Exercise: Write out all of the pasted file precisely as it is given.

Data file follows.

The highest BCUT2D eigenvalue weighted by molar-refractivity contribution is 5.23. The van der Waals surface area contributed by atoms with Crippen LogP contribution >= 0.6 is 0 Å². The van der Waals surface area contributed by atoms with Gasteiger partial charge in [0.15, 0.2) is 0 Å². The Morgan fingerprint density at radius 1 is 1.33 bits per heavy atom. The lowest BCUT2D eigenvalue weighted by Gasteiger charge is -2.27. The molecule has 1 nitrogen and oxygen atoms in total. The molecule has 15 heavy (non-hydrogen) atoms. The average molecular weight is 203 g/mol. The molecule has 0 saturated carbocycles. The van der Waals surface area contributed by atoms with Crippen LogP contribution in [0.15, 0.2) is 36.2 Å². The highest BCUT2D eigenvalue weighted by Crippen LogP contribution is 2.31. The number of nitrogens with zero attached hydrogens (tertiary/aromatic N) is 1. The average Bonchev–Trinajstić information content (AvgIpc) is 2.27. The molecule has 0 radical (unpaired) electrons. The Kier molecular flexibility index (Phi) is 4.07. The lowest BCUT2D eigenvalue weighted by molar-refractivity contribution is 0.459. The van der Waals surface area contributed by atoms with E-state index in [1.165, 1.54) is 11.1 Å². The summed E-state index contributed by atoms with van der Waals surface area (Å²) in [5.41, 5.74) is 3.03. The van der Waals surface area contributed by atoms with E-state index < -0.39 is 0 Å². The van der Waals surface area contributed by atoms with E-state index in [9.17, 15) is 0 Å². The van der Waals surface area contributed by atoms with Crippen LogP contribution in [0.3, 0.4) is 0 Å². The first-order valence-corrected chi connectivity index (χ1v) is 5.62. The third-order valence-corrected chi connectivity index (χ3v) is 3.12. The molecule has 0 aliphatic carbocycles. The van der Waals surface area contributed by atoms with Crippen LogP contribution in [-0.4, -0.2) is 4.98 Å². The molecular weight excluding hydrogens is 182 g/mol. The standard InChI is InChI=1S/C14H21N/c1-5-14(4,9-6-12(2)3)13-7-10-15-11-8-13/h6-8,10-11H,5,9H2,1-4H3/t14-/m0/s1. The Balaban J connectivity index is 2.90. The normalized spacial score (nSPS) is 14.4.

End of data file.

The highest BCUT2D eigenvalue weighted by molar-refractivity contribution is 5.23. The van der Waals surface area contributed by atoms with Crippen LogP contribution >= 0.6 is 0 Å². The van der Waals surface area contributed by atoms with Gasteiger partial charge in [0.15, 0.2) is 0 Å². The Morgan fingerprint density at radius 1 is 1.33 bits per heavy atom. The lowest BCUT2D eigenvalue weighted by Gasteiger charge is -2.27. The molecule has 1 nitrogen and oxygen atoms in total. The molecule has 15 heavy (non-hydrogen) atoms. The average molecular weight is 203 g/mol. The molecule has 0 saturated carbocycles. The van der Waals surface area contributed by atoms with Crippen LogP contribution in [0.15, 0.2) is 36.2 Å². The highest BCUT2D eigenvalue weighted by Crippen LogP contribution is 2.31. The number of nitrogens with zero attached hydrogens (tertiary/aromatic N) is 1. The average Bonchev–Trinajstić information content (AvgIpc) is 2.27. The molecule has 0 radical (unpaired) electrons. The Kier molecular flexibility index (Phi) is 4.07. The lowest BCUT2D eigenvalue weighted by molar-refractivity contribution is 0.459. The van der Waals surface area contributed by atoms with E-state index in [1.165, 1.54) is 11.1 Å². The summed E-state index contributed by atoms with van der Waals surface area (Å²) in [5.41, 5.74) is 3.03. The van der Waals surface area contributed by atoms with E-state index < -0.39 is 0 Å². The van der Waals surface area contributed by atoms with E-state index in [9.17, 15) is 0 Å². The van der Waals surface area contributed by atoms with Crippen LogP contribution in [0.3, 0.4) is 0 Å². The first-order valence-corrected chi connectivity index (χ1v) is 5.62. The third-order valence-corrected chi connectivity index (χ3v) is 3.12. The molecule has 0 aliphatic carbocycles. The van der Waals surface area contributed by atoms with Crippen LogP contribution in [-0.4, -0.2) is 4.98 Å². The molecular weight excluding hydrogens is 182 g/mol. The standard InChI is InChI=1S/C14H21N/c1-5-14(4,9-6-12(2)3)13-7-10-15-11-8-13/h6-8,10-11H,5,9H2,1-4H3/t14-/m0/s1. The Balaban J connectivity index is 2.90. The normalized spacial score (nSPS) is 14.4.